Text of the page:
Both Prachanda and Katwal have not lived up to their commitments. Is the 2006 agreement dead? It depends on what happens in the next few weeks.
The single biggest barrier to building a post-conflict society in Nepal is a failure to engage in meaningful confidence and trust building exercises. The Maoists do not trust the army, who they fought but didn’t defeat militarily, and the army does not trust the Maoists, who they also fought but didn’t defeat.
The army as an institution is terrified that rather than absorbing the guerrillas, they will be absorbed by them. One side is confined to its cantonments and the other side is confined to its barracks. There have been no joint exercises or gradual integration between either of the two commands.
Assuming that neither side want a resumption of war (and this is certainly not clear), the mechanisms of the peace agreement need to be revisited. A gradual and phased integration of both groups must be designed in such a way that would slowly increase personal and institutional links between the two. Additionally, both Prachanda and the army must make an unequivocal commitment to Nepalese democracy.
All of this will require international, and particularly India, involvement. India must not seek to undermine the government. This would be disastrous for Nepal and disastrous for India. A resumption of war would effectively see Nepal as a failed state with no government and a large and angry Maoist army tempted to look across the border and deepen their ties with the Naxalites.
Update: Of course its also far more complex than trust. Trust assumes good faith on both sides and it isn’t at all clear how much of this exists. Are the army and conservative elements willing to countenance democracy, especially one led by Maoists? Are the Maoists dishonestly consolidating their power until they are ready to take over the state and establish a dictorship? Nepal is a nototiously complicated country rife with intrigues and heavily polarised population. None of the negates the importance of confidence building measures.
I’m fortunate to have received my master’s in International Relations from the UK where positivism and empiricism doesn’t quite have the hold on the discipline as it does in the US. While using scientific tools to measure and predict social and institutional behaviour are valuable, all too often this type of work veers into the insanely hilarious realm of pseudo-science. Some of the papers I’ve had to read seem to be the cries of a discipline desperate to be taken seriously in a culture which values engineers over artists and numbers over words. Guess what, five line formulas with ‘quantified’ variables representing ephemeral concepts like ‘cultural stability’ or ‘religious conviction’ is inane, silly, and boring as hell… it’s a lot of things, but it ain’t science.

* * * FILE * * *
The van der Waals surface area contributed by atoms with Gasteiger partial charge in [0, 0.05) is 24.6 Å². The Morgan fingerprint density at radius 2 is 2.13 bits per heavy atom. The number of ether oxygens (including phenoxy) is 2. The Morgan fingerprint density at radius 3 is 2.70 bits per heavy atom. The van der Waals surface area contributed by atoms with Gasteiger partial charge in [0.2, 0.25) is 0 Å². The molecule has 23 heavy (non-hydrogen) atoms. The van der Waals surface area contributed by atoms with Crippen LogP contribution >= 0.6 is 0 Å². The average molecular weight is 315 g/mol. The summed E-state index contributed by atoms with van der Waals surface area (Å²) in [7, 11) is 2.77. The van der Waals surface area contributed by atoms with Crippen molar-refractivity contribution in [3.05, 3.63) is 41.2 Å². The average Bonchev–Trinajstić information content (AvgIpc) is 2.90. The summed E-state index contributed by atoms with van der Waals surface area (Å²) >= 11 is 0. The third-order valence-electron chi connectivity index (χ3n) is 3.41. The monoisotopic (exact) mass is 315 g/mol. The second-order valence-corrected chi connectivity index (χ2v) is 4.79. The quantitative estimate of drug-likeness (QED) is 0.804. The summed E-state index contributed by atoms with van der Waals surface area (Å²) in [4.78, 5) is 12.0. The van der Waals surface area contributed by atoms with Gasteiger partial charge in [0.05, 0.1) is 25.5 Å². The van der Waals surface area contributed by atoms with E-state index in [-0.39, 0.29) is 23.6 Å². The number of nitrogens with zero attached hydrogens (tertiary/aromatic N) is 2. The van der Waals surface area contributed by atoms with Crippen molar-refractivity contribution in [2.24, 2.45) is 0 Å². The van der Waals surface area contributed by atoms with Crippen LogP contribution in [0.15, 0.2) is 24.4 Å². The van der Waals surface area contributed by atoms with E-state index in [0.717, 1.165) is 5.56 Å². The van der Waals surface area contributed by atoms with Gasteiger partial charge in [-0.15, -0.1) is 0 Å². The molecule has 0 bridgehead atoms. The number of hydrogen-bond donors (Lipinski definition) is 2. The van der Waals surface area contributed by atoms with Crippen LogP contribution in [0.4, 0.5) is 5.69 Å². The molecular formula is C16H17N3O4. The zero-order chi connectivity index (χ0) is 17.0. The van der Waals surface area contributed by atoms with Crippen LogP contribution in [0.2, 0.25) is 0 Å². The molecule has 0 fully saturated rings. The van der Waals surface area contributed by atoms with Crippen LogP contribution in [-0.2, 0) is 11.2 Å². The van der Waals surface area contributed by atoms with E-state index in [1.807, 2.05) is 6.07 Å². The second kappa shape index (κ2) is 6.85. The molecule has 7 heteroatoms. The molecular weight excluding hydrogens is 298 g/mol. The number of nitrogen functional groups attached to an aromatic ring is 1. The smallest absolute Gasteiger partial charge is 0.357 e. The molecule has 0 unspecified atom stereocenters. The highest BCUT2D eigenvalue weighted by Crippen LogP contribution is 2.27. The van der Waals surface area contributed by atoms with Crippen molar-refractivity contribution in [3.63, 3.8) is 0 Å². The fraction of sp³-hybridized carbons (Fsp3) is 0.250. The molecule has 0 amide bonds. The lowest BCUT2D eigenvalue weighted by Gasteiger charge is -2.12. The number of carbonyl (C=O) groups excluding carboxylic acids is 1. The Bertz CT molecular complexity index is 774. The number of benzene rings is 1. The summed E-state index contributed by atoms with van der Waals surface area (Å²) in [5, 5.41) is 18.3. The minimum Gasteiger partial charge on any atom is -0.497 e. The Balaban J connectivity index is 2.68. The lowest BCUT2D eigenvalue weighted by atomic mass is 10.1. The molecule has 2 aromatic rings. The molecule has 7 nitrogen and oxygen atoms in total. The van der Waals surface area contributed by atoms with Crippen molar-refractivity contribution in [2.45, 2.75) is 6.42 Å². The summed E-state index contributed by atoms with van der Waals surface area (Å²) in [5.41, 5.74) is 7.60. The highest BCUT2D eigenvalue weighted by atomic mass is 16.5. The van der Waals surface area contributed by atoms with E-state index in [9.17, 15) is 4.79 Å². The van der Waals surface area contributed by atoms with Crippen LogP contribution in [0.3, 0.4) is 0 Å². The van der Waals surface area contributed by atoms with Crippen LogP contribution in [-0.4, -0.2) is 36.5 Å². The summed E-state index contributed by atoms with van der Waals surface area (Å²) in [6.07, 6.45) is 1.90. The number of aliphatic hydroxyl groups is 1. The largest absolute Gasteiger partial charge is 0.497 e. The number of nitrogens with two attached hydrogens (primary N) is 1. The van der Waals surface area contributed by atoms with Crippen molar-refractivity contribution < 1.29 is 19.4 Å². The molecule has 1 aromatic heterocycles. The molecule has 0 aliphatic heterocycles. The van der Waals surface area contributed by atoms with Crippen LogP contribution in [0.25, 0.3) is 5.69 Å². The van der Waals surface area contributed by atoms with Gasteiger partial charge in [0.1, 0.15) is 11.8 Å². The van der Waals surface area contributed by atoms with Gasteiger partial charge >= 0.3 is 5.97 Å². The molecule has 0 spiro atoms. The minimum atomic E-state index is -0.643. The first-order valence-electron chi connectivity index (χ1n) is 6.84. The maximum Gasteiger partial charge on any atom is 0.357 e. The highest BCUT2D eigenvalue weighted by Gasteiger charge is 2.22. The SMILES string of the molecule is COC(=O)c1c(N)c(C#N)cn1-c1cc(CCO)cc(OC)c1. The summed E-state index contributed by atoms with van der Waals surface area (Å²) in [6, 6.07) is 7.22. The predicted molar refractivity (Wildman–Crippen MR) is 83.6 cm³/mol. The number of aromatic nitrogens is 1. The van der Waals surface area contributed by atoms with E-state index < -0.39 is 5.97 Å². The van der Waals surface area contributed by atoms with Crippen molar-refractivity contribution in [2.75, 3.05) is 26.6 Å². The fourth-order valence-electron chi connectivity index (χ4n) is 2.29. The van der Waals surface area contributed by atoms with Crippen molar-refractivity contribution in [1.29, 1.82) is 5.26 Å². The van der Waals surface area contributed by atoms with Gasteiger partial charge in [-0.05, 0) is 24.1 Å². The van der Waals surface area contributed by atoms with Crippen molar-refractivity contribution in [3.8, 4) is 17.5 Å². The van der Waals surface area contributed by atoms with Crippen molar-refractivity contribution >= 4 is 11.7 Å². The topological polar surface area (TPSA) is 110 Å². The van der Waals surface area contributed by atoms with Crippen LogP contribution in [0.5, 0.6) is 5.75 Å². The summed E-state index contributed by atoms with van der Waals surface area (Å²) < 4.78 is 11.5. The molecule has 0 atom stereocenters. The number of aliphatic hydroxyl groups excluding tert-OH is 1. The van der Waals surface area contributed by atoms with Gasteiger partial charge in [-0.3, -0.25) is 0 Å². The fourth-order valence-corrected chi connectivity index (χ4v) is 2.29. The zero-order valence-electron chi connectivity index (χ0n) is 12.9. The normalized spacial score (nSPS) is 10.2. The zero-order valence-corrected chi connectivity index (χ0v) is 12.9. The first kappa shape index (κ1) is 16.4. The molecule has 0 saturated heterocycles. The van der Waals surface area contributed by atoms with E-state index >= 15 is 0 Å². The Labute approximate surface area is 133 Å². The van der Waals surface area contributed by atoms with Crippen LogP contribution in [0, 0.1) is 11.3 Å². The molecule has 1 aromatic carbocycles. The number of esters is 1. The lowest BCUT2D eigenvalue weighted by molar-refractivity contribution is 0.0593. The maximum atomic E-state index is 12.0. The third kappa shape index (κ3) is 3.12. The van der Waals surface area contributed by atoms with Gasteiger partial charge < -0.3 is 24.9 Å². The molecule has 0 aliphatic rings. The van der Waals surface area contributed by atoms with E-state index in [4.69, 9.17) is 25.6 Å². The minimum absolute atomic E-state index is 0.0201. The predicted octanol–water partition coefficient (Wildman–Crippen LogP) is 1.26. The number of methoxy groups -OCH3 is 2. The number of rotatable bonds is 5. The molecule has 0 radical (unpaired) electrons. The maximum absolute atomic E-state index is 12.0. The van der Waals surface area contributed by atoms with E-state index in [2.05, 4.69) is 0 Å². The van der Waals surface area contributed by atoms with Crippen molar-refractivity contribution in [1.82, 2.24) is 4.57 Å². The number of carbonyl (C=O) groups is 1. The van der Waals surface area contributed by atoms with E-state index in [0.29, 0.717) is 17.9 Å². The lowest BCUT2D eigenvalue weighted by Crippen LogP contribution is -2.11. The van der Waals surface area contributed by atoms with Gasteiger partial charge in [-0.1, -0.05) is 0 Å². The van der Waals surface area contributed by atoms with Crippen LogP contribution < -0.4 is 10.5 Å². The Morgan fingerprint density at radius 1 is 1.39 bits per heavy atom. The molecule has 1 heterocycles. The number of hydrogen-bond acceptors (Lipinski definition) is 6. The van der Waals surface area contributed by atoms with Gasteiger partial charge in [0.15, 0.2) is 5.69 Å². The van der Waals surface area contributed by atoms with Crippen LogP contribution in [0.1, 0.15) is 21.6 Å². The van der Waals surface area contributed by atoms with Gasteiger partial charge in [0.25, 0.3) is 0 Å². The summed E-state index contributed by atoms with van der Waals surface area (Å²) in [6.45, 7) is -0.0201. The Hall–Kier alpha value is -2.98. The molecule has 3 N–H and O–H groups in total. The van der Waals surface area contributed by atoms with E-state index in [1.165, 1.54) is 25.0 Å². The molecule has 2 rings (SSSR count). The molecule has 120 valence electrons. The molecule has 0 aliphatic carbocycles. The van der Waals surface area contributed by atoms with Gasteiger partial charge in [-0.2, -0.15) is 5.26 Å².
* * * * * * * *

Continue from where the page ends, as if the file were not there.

That aside, I do think that there is a paucity of good solid comparative data available on Naxalism in India. In particular, the claim is often made that one of the key key causes of Naxalism are poverty and underdevelopment. The Maoists are strong specifically in those parts of Indian which are the most backward.
Fair enough. This is intuitively plausible. But where is the data which tries to at least support this? Using, say, Maoist attacks/incidents as a proxy for Maoist strength in a cluster of districts and overlaying this with social indicators would be a valuable exercise. It would either support or weaken the counter-insurgency through development argument and would allow for at least some predictive thinking about Naxalite expansion.
This kind of exercise is, of course, flawed. Specifically, are attacks necessarily a proxy for strength? And as every first year undergrad knows, correlation does not equal causality. There could be any number of ’causes’ for Maoist activity… climate, governmental infrastructure, whether the local people like red. In either case, I do think it would useful if it is taken for what it is.
I’m going to start working on this today. It might take a while as anything below state-wide data in India is difficult, if not impossible, to find. Wish me luck! Hopefully something useful will come out of it. Everyone loves a nice map!